across America are preparing for hikes in their health insurance premiums under
the Affordable Care Act. For some people government subsidies will counter the
price hike and for customers who already have insurance can shop for better
Joens of St. George - Utah, said that he and his wife were facing an 18% hike in premiums in the coming year, so he is looking for a plan with lower premiums and a higher deductible. He is in his 50's and semi retired.
"It's not a major hardship," he said. "But I still have some years until I am on Medicare. My worry is by the time I'm 65, who knows where this will be?" Overall, he said he's been very satisfied with his "gold" plan this year.
This time the administration had not released its own analysis, only giving out the data which independent experts worked on. The analysts focused on 'silver plans' which fall a little below the employer sponsored coverage. There are 4 levels in plans - the platinum, gold, silver and bronze. According to a study by Avalere Health the lowest costing silver plan would also be up by 10% on an average.
A Kaiser Foundation study found that the premiums in the silver plan could increase in 59% counties and decrease in 34%. 18 counties would see a 10% increase and 7% would remain the same. It depended on what the insurer would have bid for - so it was best to shop around for the best options.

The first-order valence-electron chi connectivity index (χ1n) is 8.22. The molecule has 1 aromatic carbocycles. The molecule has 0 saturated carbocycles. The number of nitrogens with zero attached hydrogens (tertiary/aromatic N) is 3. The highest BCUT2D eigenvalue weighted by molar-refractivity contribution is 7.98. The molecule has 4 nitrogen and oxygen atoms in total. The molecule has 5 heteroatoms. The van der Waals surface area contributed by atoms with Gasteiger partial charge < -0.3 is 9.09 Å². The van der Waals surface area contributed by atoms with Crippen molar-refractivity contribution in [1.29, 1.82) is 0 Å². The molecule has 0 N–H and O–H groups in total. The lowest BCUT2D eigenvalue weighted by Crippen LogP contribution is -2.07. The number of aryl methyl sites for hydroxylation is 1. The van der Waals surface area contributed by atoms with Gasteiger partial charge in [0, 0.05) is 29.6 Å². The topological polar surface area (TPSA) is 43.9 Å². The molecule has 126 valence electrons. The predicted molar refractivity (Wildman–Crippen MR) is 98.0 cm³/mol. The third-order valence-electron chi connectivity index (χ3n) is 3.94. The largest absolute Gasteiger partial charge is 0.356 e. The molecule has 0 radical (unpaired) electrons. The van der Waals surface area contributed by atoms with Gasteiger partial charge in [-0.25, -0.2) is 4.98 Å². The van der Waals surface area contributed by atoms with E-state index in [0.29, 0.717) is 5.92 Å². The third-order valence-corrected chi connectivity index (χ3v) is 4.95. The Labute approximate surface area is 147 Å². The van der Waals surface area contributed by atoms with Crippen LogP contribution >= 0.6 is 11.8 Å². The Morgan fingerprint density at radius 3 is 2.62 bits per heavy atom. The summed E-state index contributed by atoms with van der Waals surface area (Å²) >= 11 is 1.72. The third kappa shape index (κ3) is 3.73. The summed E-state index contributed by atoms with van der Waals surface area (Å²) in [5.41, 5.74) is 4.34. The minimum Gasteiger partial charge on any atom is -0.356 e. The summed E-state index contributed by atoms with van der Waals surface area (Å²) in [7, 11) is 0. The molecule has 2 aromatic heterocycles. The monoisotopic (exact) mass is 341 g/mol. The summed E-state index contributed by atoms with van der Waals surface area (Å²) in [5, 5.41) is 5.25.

The employer sponsored plans, which cover about 150 million people is the biggest chunk of the health insurance market. Costs in these plans are usually more contained but a rise of 4.6% is expected.
Levitt felt even so consumers would be able to find some low cost plans, "In some places, premiums are actually going down, which is almost unheard of in health insurance," he said.
Robert Glenn of Charleston, South Carolina actually saw a drop of $17 for his gold plan. He found he could save more money by picking the silver plan and save $104.
"I see the forces of capitalism and competition working this year," said Glenn, a psychiatrist in his early 30s who's an independent contractor. "I know I am just but one of millions of people affected ... but 'Obamacare' is working for me."
The Kaiser Foundation analysis found wide differences from state to state and at times within the state also. Alaska and Minnesota had the highest increases and most counties in Georgia had decreases. Florida and Texas were found to be on the higher side.
Reference: Ricardo Alonso-Zaldivar